Massive damage has been done in the Southern Baptist Convention through both children and adults being led to believe that their salvations are tied up in something they do rather than in Person and performance of Jesus Christ on their behalf. It is the righteous life of Christ, the substitutionary death of Christ at Calvary, and the resurrection of Christ from the grave that is to be believed. There is power in the cross. "Asking Jesus into your heart" in a formulatic prayer emphasises a prayer ritual. Believing in what Jesus Christ has done for you as your Savior is transforming faith. Faith in Christ saves, not faith in a ritual. Ritualism in Southern Baptist circles is more damaging than ritualists can ever perceive. Dishonor is given to the name of Christ when our evangelism short cuts the work of the Holy Spirit in conviction, illumination and conversion. Southern Baptist ritualistic evangelism is more damning than an open denial of the gospel. To seek to convince any sinner that a religious ritual magically conveys salvation,  instead of patiently and lovingly explaining the message of the good news in Jesus Christ and urging the hearer to simply believe on Christ, is turning the gospel of Christ's kingdom into a carnival sideshow at best or a spiritualized death chamber at worst.

We have more than a few independent, fundamentalists within the Southern Baptist Convention who are attempting to identify problems we have in the SBC in terms of evangelism.  Until these highly formulaic evangelists turn from their destructive ritualistic methods, their words are empty and powerless.

{W}hole - by Lisa Whittle: A Book Your Small Group Needs to Read and Discuss

I sometimes find myself cynical when hearing celebrity Christians speak or when reading contempary Christian books. Having learned in my early years about 'the faith once delivered to the saints' from writers like John Owen, Charles Spurgeon and C.S. Lewis, the writings of many modern Christian writers seem peurile and too spiritually sweet and syrupy for my taste. I like Christians who are gritty, honest and transparent; people who don't spiritualize away their weaknesses or act as if their lives are above the doubts and frailties that all Christians experience in their journey. The inspired Scriptures reveal to us weak men and women who find their glory in the power of the gospel. It feels to me like many modern Christians mistakenly believe spiritual power is found in never admitting mistakes.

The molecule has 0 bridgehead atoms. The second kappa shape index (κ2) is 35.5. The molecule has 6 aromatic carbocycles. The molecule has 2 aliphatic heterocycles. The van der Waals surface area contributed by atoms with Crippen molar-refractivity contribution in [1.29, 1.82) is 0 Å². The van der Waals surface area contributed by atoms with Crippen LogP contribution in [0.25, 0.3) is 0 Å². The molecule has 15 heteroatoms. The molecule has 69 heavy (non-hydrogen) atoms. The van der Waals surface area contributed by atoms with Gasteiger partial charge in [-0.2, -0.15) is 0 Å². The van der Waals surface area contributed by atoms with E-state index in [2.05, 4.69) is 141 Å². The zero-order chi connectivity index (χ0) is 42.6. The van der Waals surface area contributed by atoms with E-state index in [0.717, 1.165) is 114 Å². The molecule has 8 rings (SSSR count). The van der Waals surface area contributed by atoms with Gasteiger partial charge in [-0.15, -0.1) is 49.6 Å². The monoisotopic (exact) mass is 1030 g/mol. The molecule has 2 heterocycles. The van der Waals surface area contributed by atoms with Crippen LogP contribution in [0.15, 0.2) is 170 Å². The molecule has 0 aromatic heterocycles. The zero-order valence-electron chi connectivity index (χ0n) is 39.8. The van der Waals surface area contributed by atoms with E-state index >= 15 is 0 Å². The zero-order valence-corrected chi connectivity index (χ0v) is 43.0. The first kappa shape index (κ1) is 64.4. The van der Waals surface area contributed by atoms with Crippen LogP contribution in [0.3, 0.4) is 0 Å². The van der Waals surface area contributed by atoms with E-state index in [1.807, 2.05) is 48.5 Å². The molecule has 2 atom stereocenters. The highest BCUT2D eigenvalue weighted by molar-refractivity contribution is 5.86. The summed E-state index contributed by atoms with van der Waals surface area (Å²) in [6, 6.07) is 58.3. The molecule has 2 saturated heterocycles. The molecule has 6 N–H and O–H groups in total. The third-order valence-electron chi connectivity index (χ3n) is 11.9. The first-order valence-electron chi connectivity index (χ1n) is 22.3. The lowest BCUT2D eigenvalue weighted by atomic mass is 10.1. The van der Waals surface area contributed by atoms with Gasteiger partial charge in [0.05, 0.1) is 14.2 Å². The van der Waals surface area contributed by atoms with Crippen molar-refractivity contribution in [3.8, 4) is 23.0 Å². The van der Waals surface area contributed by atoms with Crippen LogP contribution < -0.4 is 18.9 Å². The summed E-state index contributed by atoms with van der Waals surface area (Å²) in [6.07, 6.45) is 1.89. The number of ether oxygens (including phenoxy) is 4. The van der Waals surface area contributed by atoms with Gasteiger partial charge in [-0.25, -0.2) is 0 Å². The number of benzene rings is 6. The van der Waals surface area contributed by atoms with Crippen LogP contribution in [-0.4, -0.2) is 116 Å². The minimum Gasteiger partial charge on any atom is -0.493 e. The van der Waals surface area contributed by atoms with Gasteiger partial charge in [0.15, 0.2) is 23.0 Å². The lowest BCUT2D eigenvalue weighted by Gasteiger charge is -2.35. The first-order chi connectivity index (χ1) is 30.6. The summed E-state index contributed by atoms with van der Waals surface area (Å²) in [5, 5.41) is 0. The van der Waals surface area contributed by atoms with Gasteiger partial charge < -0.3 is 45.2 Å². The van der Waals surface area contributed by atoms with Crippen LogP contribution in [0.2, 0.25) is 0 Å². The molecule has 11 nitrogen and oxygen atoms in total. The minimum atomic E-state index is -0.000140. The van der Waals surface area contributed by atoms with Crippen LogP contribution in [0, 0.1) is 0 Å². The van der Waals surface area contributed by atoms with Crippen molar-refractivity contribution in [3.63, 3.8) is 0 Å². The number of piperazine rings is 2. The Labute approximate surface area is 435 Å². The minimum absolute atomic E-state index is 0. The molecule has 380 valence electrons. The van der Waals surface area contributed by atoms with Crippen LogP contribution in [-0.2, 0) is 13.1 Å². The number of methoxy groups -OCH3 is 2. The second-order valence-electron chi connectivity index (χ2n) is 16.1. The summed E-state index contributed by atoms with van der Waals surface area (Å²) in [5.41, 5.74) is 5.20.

Lisa Whittle's new book Whole satiates my appetite for a Christian book that speaks the kind of language that rings authentic. She rightly understands that "what happens between Jesus and us in the pages of our earthly journey is our greatest vehicle for showing people the God of transformation." That is our collective story. Or more precisely that is His story in our lives. Lisa's transparent and gritty confession of personal doubt, spiritual game-playing, and failure makes the message of Christ ring powerful. Her gift of writing enabled me to make the transfer from Lisa's own story my own personal experiences and the story Christ is writing in my life. {W}hole helps you understand how God designs the holes in our lives so that He can fill them.

The study questions at the end of each chapter, as well as the study guides, will spark the kind of discussion that grace churches cherish but religious people eschew. They are the kind of questions that get beyond the moral platitudes we so often hear in church, and for that reason alone, your small groups should purchase this book for an eight week study that will lead them to bridge the disconnect between one's confession and experience.